Apparently, with an area of 443m2 the A350's wing is the largest of any single-deck widebody plane currently in production. And its lower wing covers, which measure 32 by 6 meters, are currently the single largest item fully made out of carbon fibre in civil aviation. Impressive - and beautiful too!

As the approach progressed and we made an S-turn to establish on Frankfurt’s northern Runway, 25R, the city’s central business district came into sight. A great way to end this flight full of amazing views!

The four high-resolution cameras mounted on the plane allowed everyone to follow the approach from their seatback screens, and witness the pilots battling a considerable crosswind as we made our way down to 25R – flying right past the main terminal complex on finals

Touchdown was very firm but hey, it’s the first commercial landing after all! Welcome to Frankfurt!

We were received by not just one or two, but three follow me cars (no water salute however). When, after a taxi time of twenty minutes (during which hundreds of cameras were pointed at us) we finally pulled into our gate, a busload full of journalists and photographers was already waiting for us!

During de-boarding I took my time, and used the chance to take some photos of the nearly empty cabin. Here’s a view down the front economy section, with some seats at a closer glance. While the seat pitch is the same as on Qatar's B787, the seat width is a tiny bit wider, thanks to the A350’s 12cm bigger fuselage diameter. I can’t really tell whether the difference was noticeable, but I felt quite comfortable in the seat.

Proceeding towards the exit, I passed the business class, which seats 36 people in a 1-2-1 fishbone layout. Notice how large this whole area looks, thanks mainly to the high ceiling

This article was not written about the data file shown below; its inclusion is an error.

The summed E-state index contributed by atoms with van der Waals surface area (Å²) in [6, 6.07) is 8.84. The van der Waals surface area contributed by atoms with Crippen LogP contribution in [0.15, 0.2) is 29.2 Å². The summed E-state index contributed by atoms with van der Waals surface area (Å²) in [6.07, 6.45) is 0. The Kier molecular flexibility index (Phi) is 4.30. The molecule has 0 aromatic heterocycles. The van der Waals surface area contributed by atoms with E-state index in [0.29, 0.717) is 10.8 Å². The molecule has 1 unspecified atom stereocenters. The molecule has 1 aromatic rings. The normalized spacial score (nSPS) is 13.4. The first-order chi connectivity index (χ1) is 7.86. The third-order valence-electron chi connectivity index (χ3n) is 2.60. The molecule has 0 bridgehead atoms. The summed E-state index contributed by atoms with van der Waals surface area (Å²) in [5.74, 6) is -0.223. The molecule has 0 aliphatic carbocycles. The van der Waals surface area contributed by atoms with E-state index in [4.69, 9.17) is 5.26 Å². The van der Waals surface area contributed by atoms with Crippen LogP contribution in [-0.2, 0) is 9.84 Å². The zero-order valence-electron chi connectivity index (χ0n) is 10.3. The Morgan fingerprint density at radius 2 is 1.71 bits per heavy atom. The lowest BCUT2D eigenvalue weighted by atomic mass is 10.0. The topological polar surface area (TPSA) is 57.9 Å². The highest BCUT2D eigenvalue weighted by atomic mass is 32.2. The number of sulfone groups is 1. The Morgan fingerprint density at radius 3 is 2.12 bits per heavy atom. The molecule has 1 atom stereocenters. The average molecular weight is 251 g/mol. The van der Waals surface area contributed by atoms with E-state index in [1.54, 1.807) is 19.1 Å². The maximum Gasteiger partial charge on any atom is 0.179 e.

Before exiting, I was granted a brief visit into the cockpit, which is dominated by six large screens. While Airbus speaks highly of them, and praises how these displays are interchangeable and substitute each other in case one of them fails, to me the flight deck is the one thing I find least appealing about the A350. It looks as if someone had run through an electronics store with too much money in his hands when flatscreens were on sale. But yes, probably this is the future, and as pilots transform more and more into system managers, so does their work place.

Finally, I am bidding A7-ALA farewell, and wish her and her 79 sisters all the best for their careers. And maybe our paths will cross again here or there!

Well, they did indeed cross just three hours later. Of course I couldn’t just travel home without watching Frankfurt’s new star perform its first take-off there! And as if knowing the special occasion, the sun quickly popped out just in time for departure, on what was otherwise a pretty dull and grey day. And yes, the A350 definitely looks good thundering down Rwy 18!

Bye bye, ALA! See you again soon, and thanks for the great flight!

Thank you, dear reader, for your interest in this report. I hope you enjoyed me taking you on board this first flight, and learnt a thing or two about Qatar Airways’ and Airbus’ newest star.